March 13, 2007
With two more juveniles arrested last week on gang related charges, we asked police how big of a problem gangs are in Charlottesville.
Police tell us they no longer have a problem just with home grown street gangs. Now, they're seeing more notorious gangs like the Bloods and Crips committing violent acts here.
Video, courtesy of the Central Shenandoah Criminal Justice Training Academy shows a local gang member performing the Crip walk. He demonstrates the Crip hand shake. Charlottesville police have also documented graffiti, tattoos, and hand signs. All evidence gangs like the Bloods, Crips and MS-13 exist here.
However, their existence in itself not illegal, “It's what the gang does that is illegal,” said Charlottesville Assistant Commonwealth’s Attorney Ron Huber.
“We've clearly seen evidence of shootings and other violent crimes related to gangs,” said Charlottesville Police Chief Tim Longo.
Police said about a week ago, members of the Bloods sprayed Prospect Avenue using a semi automatic weapon. A 16 year old caught in the fire was shot in the back.
That’s not the first violent crime attributed to local Bloods. Last year, a 14 year old was severely gang beaten.
“He was going to walk away from that situation either way getting beat, either for getting into the gang or for not becoming part of the gang,” said Longo.
Police also said there's evidence gang members attend our schools and hang out in our malls.
“We're seeing issues that would concern us and we have communicated those issues to the school administration,” said Longo.
Police along with prosecutors are doing everything they can to gather intelligence, communicate the dangers, combat the violence and prosecute the crimes.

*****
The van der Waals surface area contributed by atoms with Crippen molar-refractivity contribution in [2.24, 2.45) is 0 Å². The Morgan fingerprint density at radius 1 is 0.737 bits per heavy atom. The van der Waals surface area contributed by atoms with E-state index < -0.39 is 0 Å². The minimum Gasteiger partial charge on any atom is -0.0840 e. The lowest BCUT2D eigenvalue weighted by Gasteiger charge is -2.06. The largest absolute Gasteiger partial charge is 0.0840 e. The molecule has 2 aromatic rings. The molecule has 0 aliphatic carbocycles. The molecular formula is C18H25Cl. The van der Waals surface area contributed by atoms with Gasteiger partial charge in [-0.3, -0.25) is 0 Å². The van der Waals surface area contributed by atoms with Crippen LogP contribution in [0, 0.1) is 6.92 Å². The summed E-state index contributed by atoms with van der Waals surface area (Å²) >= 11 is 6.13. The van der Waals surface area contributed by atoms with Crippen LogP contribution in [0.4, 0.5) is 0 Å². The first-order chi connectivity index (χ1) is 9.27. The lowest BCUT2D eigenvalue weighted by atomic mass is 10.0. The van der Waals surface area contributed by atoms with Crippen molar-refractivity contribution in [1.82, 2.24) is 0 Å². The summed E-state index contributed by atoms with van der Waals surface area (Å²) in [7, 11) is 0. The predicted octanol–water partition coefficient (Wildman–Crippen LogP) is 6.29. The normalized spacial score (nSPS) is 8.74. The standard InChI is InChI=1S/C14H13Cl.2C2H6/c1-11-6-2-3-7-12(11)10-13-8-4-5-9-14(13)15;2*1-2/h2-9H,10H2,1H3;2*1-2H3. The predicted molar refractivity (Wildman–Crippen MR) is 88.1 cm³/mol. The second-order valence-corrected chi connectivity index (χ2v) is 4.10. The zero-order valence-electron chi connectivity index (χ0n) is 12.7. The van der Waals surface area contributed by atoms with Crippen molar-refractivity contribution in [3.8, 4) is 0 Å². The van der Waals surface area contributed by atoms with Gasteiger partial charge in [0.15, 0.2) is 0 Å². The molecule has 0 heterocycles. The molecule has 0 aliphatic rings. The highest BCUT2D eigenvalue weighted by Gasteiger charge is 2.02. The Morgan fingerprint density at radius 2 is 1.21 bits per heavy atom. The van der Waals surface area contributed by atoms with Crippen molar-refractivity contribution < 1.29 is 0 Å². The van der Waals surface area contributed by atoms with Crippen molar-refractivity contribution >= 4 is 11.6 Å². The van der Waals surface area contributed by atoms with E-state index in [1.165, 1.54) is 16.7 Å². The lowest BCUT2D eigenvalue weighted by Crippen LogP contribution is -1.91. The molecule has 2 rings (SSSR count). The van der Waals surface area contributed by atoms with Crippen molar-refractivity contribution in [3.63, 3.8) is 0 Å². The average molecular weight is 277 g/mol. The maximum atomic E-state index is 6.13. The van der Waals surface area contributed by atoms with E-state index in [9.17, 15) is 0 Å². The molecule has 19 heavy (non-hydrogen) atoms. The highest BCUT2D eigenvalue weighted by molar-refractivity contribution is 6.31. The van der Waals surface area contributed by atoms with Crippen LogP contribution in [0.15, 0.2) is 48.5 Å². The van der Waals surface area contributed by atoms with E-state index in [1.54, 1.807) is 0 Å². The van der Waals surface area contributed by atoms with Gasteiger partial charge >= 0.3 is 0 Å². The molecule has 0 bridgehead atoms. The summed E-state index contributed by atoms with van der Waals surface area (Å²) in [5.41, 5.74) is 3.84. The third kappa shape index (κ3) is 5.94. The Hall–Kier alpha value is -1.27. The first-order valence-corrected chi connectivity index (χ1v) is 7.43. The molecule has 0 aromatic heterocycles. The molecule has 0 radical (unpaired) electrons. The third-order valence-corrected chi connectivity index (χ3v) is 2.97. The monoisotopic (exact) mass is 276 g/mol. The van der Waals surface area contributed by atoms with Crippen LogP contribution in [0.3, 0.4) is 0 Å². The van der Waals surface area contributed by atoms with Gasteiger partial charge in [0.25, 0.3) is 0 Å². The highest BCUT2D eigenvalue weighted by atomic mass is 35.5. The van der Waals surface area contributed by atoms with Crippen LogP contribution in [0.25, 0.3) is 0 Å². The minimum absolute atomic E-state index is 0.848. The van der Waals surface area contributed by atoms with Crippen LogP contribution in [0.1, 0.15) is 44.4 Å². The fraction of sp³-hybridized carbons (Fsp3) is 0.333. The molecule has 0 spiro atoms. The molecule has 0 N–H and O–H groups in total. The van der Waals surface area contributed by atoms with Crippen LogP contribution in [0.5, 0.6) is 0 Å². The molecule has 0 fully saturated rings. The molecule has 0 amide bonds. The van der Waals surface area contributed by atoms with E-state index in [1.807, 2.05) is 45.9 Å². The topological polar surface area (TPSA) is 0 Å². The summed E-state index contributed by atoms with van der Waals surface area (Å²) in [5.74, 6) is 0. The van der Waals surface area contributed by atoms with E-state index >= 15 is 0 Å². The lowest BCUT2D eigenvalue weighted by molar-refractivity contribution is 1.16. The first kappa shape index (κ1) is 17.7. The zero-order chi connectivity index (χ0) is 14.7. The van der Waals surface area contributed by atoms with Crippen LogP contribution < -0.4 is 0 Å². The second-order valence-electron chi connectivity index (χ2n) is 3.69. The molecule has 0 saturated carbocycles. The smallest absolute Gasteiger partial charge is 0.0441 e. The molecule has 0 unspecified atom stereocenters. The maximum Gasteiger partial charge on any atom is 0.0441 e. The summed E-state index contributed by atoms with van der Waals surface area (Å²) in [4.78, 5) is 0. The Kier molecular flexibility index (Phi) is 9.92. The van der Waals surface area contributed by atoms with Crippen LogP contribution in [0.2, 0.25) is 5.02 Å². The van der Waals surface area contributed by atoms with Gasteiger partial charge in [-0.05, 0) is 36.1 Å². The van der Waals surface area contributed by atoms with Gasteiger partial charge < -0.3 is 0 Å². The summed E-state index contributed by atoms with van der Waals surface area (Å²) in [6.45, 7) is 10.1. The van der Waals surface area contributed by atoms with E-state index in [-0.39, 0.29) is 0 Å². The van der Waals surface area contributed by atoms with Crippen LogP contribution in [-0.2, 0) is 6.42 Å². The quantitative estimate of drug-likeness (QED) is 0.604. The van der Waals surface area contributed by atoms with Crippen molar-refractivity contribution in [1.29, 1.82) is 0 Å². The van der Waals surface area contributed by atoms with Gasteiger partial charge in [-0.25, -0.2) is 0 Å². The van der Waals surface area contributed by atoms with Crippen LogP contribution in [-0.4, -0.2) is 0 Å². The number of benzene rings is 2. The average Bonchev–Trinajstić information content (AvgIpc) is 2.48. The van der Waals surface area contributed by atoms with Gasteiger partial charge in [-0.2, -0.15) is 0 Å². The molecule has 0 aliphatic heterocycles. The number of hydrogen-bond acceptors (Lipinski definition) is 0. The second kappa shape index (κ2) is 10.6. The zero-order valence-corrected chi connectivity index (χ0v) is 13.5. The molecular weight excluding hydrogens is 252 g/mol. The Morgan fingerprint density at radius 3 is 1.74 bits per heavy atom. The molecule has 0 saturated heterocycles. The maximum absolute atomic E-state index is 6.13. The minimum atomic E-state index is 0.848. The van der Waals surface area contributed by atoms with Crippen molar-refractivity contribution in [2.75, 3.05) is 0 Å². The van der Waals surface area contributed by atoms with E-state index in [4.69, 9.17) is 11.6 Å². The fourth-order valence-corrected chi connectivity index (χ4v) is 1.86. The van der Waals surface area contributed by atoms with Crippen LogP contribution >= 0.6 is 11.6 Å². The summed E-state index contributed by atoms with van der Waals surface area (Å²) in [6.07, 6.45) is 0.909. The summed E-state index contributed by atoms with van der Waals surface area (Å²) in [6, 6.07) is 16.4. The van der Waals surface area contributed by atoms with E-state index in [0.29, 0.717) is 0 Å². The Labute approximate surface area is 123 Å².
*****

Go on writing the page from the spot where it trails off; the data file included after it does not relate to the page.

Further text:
“If we can make that connection we are going to lodge the gang charges,” said Huber.
Police are putting together a program they will soon present to community members and at schools to help educate the public on this growing problem.
And, as gang violence increases on the streets, our local jail is also seeing an increase in inmates who are members of gangs.
The jail superintendent said he has provisions in place to keep certain gang members either housed separately or together, in order to keep the peace and to keep gang members from recruiting new members.
“If we have somebody that has been identified with a certain gang and we know that the gang has a rivalry with another gang then we put them on a ‘keep separate’ list to make sure that they are not placed in the same area or transported at the same time,” said Albemarle Charlottesville Regional Jail Superintendent Col. Ronald Matthews.
Jail officials are also working closely with local authorities to identify and put a stop to gang activity.
We also spoke with Albemarle County Police who said although they have evidence these gangs exist they have not seen the level of violence that the city has.